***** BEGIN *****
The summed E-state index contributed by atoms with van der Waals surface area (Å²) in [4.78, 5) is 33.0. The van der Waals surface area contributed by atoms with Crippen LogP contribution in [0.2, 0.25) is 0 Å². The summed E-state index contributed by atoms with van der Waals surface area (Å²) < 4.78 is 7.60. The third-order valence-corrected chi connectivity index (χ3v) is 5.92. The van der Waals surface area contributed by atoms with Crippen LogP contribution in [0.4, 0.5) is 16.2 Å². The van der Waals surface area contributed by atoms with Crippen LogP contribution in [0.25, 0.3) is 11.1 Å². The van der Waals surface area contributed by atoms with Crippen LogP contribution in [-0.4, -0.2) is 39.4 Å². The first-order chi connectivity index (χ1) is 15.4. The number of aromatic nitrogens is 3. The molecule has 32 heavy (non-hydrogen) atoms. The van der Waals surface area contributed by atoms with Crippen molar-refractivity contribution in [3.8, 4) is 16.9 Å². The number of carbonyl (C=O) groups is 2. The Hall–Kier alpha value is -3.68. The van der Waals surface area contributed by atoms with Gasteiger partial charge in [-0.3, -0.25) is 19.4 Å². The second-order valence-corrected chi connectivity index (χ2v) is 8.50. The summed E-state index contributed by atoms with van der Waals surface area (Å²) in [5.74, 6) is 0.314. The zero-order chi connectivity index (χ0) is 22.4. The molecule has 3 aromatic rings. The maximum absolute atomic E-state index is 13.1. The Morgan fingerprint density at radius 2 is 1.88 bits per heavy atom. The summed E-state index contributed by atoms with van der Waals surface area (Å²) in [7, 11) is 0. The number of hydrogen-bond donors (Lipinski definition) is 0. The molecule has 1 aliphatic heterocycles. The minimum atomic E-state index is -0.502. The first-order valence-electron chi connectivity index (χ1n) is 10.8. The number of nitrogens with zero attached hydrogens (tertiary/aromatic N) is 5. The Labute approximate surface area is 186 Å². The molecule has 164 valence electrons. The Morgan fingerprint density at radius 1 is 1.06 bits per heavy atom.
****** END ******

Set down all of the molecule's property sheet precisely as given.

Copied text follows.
The summed E-state index contributed by atoms with van der Waals surface area (Å²) in [4.78, 5) is 33.0. The van der Waals surface area contributed by atoms with Crippen LogP contribution in [0.2, 0.25) is 0 Å². The summed E-state index contributed by atoms with van der Waals surface area (Å²) < 4.78 is 7.60. The third-order valence-corrected chi connectivity index (χ3v) is 5.92. The van der Waals surface area contributed by atoms with Crippen LogP contribution in [0.4, 0.5) is 16.2 Å². The van der Waals surface area contributed by atoms with Crippen LogP contribution in [0.25, 0.3) is 11.1 Å². The van der Waals surface area contributed by atoms with Crippen LogP contribution in [-0.4, -0.2) is 39.4 Å². The first-order chi connectivity index (χ1) is 15.4. The number of aromatic nitrogens is 3. The molecule has 32 heavy (non-hydrogen) atoms. The van der Waals surface area contributed by atoms with Crippen molar-refractivity contribution in [3.8, 4) is 16.9 Å². The number of carbonyl (C=O) groups is 2. The Hall–Kier alpha value is -3.68. The van der Waals surface area contributed by atoms with Gasteiger partial charge in [-0.3, -0.25) is 19.4 Å². The second-order valence-corrected chi connectivity index (χ2v) is 8.50. The summed E-state index contributed by atoms with van der Waals surface area (Å²) in [5.74, 6) is 0.314. The zero-order chi connectivity index (χ0) is 22.4. The molecule has 3 aromatic rings. The maximum absolute atomic E-state index is 13.1. The Morgan fingerprint density at radius 2 is 1.88 bits per heavy atom. The summed E-state index contributed by atoms with van der Waals surface area (Å²) in [7, 11) is 0. The number of hydrogen-bond donors (Lipinski definition) is 0. The molecule has 1 aliphatic heterocycles. The minimum atomic E-state index is -0.502. The first-order valence-electron chi connectivity index (χ1n) is 10.8. The number of nitrogens with zero attached hydrogens (tertiary/aromatic N) is 5. The Labute approximate surface area is 186 Å². The molecule has 164 valence electrons. The Morgan fingerprint density at radius 1 is 1.06 bits per heavy atom.